MAGGIE PAGANO: Predators race to buy British firms on the cheap

Another day, yet another takeover. 

And once again the takeover frenzy for British companies is being led by foreign private equity houses with the latest approach for The Hut Group coming from the giant US firm Apollo.

Shares in the online retail tech company surged 44.9 per cent on the news that THG’s Matt Moulding – who is also its biggest shareholder – has received a preliminary approach.

The bid comes at an opportune time for Moulding who has been ordered by at least one big investor to get his house in order as THG is about to unveil even greater losses.

The firm is estimated to have lost £277million last year, taking total losses to more than £1billion over the last five years.

Takeover frenzy: So far this year, there have been 14 offers by private equity firms for UK companies

Takeover frenzy: So far this year, there have been 14 offers by private equity firms for UK companies

It is forecast to lose another £650million over next four years. That’s more of a mansion to get in order than a house.

So it is no surprise that going private is a serious option for Moulding, who has made no secret of his disillusionment with the London Stock Exchange.

Since Moulding floated THG three years ago for £5.4billion, the shares have collapsed, he has struggled with investor relations and governance issues and was forced to give up his golden share. 

Being out of the spotlight will certainly suit Moulding but may leave some original investors feeling sore.

That Apollo is gambling on turning around THG’s online platform is interesting, to say the least, but what it does show is how heavily the sun god’s Marc Rowan is investing in the UK. 

Apollo is also expanding its London pad, moving two offices to a giant one at Soho Place, in what Rowan calls its ‘global financial hub’. Its European team manages a quarter of its £584billion war chest.

In another move, John Wood Group confirmed it was open to more talks with, yes, you have guessed, Apollo. Wood has already rejected four previous offers so any new one would have to top £1.7billion to be accepted.

There are plenty more bids on the table. Network International, the Middle East and African payments group, says it is close to accepting an offer by Francisco Partners and CVC, two more private equity firms.

Veterinary specialist Dechra was approached last week by Swedish private equity firm EQT, while Industrials REIT has given the nod to a takeover by Blackstone of the US. Events company Hyve Group agreed a deal with Providence Equity Partners, another US firm, although some big investors are said to be resisting.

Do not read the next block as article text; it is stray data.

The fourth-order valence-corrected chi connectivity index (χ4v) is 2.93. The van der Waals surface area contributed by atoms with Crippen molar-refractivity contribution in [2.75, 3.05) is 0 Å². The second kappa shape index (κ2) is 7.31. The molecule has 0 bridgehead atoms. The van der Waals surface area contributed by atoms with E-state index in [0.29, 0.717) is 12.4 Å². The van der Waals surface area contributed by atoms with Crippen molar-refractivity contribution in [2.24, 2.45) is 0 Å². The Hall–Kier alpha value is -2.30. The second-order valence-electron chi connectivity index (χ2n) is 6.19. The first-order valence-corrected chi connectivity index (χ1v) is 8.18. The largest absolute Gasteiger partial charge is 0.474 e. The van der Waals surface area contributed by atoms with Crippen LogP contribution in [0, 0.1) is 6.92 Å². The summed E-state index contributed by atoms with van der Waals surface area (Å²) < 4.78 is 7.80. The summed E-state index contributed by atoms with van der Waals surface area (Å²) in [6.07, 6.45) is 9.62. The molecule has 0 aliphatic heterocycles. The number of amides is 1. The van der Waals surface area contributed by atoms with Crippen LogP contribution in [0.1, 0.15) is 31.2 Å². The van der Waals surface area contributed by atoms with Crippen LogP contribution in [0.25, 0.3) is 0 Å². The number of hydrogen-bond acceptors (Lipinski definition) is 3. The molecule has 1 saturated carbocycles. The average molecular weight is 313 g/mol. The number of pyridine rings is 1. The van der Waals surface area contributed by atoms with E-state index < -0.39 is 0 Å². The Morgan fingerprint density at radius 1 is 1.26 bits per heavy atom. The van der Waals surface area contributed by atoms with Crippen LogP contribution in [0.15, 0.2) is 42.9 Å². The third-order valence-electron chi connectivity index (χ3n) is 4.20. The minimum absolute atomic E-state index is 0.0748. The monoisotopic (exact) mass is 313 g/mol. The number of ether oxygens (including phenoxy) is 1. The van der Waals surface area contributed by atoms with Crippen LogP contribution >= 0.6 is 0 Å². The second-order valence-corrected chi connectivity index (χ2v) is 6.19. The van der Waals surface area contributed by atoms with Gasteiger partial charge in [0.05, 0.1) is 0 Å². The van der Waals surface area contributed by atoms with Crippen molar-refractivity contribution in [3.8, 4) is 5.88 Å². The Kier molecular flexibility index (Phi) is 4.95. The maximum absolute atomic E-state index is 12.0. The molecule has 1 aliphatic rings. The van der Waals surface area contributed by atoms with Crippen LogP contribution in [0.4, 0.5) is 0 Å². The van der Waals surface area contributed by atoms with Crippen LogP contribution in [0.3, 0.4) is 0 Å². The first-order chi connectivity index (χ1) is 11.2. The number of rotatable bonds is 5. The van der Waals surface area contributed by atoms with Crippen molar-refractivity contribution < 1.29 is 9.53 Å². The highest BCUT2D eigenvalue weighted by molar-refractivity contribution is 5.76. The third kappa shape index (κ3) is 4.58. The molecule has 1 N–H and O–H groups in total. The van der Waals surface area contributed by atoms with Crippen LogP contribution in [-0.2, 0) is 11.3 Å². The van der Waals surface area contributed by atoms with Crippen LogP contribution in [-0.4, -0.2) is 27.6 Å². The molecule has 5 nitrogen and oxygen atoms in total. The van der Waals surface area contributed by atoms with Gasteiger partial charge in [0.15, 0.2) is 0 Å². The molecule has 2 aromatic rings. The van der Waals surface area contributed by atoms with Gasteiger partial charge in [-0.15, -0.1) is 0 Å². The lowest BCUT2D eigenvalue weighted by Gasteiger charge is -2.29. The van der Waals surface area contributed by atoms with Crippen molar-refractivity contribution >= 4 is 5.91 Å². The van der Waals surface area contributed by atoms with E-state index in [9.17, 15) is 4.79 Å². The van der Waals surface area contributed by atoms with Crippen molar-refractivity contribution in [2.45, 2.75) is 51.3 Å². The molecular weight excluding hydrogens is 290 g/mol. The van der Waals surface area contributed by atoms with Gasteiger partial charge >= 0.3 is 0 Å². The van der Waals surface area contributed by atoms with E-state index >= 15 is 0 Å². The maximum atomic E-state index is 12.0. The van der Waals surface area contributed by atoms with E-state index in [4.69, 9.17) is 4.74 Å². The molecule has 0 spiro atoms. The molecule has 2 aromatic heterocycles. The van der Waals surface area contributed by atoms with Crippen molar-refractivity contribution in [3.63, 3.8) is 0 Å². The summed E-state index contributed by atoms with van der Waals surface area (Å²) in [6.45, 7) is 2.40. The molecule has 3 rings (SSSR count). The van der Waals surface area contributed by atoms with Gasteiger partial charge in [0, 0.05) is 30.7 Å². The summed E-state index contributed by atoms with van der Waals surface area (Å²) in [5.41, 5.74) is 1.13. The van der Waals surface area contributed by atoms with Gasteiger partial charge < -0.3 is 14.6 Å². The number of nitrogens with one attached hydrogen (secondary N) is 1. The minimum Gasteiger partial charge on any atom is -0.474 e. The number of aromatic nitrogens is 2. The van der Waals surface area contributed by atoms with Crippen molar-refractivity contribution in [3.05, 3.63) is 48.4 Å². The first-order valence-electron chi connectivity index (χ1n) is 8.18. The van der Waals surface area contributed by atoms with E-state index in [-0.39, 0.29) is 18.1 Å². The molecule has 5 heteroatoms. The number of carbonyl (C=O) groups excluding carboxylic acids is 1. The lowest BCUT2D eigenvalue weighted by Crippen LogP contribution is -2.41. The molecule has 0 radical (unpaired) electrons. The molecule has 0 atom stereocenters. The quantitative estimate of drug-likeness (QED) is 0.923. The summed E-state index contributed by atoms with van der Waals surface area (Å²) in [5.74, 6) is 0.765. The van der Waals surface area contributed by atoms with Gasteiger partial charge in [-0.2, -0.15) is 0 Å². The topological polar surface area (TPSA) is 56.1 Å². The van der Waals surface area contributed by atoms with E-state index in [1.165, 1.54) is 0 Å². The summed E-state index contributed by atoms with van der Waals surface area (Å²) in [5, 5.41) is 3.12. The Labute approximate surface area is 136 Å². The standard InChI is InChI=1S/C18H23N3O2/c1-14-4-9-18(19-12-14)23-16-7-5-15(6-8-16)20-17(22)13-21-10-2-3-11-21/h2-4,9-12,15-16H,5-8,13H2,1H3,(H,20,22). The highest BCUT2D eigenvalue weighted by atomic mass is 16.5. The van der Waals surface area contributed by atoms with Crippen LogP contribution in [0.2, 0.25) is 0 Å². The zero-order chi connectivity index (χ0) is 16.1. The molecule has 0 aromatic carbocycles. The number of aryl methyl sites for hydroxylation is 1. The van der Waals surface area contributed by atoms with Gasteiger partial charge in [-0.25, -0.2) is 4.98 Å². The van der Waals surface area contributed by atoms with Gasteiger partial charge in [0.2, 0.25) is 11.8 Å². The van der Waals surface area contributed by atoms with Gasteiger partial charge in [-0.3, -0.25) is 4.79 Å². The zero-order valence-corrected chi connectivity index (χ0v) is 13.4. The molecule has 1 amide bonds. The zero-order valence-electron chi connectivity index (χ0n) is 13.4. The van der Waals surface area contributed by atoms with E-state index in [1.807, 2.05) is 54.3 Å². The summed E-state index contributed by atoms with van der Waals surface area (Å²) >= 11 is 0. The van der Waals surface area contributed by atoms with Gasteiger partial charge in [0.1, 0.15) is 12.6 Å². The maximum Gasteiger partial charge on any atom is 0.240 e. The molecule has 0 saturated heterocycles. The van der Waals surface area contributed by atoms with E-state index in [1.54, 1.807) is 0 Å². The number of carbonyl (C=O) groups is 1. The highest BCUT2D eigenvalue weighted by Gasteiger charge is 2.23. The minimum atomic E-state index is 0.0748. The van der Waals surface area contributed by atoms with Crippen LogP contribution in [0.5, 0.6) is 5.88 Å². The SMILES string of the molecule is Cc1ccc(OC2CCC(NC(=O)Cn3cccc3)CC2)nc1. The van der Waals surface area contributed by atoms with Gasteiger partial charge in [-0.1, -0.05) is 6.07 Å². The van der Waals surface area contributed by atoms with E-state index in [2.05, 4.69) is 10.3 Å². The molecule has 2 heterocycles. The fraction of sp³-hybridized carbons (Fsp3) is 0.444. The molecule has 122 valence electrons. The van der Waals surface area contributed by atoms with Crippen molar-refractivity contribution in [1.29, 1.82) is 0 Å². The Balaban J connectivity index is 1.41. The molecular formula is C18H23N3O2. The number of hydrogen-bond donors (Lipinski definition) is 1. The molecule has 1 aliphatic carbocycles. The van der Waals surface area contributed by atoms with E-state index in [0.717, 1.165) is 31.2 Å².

What all these bids have in common is that Britain is being sold on the cheap. So far this year, there have been 14 offers by private equity firms for UK companies. 

Too many have been made vulnerable because of the weaker pound since the Brexit vote in 2016 when sterling was $1.45.

After Brexit, too many investors took flight – a serious and foolish misjudgment – which meant UK companies were left undervalued and priced at a discount, particularly to their European peers. 

Although sterling has recovered from last year’s lows to £1.24, it is still low by historic levels.

More to the point, the UK economy is looking much brighter than even a few months ago. See the confident way in which Chancellor Jeremy Hunt brushed off the IMF’s sombre forecast in Washington last week. 

It is too early to predict strong growth but there are green shoots around and inflation is on its way down.

Foreign predators can see that too, which is why they are in a hurry to buy British assets before they start re-adjusting to more realistic levels and the pound strengthens.

Perversely, you could say it’s a vote of confidence in Britain. Which is why it’s all the more of a tragedy that Britain’s pension funds – and indeed private investors – can’t see the same upside as foreigners.

With their obsession for buying gilts, funds are losing out.

Yet the cards have been there to see for years. The Government and the London Stock Exchange must speed up reforms to encourage pension funds back into the equity market. If domestic investors won’t buy their own shares, then someone else will.

On the run

Yet it’s never too late to do the right thing. The FTSE 100 has now enjoyed several days of gains in a row – the best run since Christmas 2020. 

The index touched the highest it’s been for five weeks but gave up the ghost later on. There is still time to invest before more foreign suitors have picked up all the goodies.

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